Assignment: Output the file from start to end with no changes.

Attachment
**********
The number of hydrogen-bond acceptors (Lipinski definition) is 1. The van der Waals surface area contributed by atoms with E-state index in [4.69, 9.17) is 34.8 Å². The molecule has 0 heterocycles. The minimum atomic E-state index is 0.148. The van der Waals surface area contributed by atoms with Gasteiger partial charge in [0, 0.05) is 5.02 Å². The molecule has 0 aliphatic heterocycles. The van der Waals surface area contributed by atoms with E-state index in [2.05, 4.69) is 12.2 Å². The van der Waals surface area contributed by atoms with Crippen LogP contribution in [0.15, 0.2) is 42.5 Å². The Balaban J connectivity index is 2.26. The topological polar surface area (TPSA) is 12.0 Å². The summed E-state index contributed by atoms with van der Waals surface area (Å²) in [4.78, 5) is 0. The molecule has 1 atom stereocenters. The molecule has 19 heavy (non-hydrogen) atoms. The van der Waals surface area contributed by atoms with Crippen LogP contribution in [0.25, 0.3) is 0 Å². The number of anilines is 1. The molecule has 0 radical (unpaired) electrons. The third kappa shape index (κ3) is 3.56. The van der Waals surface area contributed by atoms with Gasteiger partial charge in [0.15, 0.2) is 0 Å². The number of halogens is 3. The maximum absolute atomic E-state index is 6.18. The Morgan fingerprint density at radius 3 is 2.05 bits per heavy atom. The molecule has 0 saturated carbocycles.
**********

The number of hydrogen-bond acceptors (Lipinski definition) is 1. The van der Waals surface area contributed by atoms with E-state index in [4.69, 9.17) is 34.8 Å². The molecule has 0 heterocycles. The minimum atomic E-state index is 0.148. The van der Waals surface area contributed by atoms with Gasteiger partial charge in [0, 0.05) is 5.02 Å². The molecule has 0 aliphatic heterocycles. The van der Waals surface area contributed by atoms with E-state index in [2.05, 4.69) is 12.2 Å². The van der Waals surface area contributed by atoms with Crippen LogP contribution in [0.15, 0.2) is 42.5 Å². The Balaban J connectivity index is 2.26. The topological polar surface area (TPSA) is 12.0 Å². The summed E-state index contributed by atoms with van der Waals surface area (Å²) in [4.78, 5) is 0. The molecule has 1 atom stereocenters. The molecule has 19 heavy (non-hydrogen) atoms. The van der Waals surface area contributed by atoms with Crippen LogP contribution in [0.25, 0.3) is 0 Å². The number of anilines is 1. The molecule has 0 radical (unpaired) electrons. The third kappa shape index (κ3) is 3.56. The van der Waals surface area contributed by atoms with Gasteiger partial charge in [0.15, 0.2) is 0 Å². The number of halogens is 3. The maximum absolute atomic E-state index is 6.18. The Morgan fingerprint density at radius 3 is 2.05 bits per heavy atom. The molecule has 0 saturated carbocycles.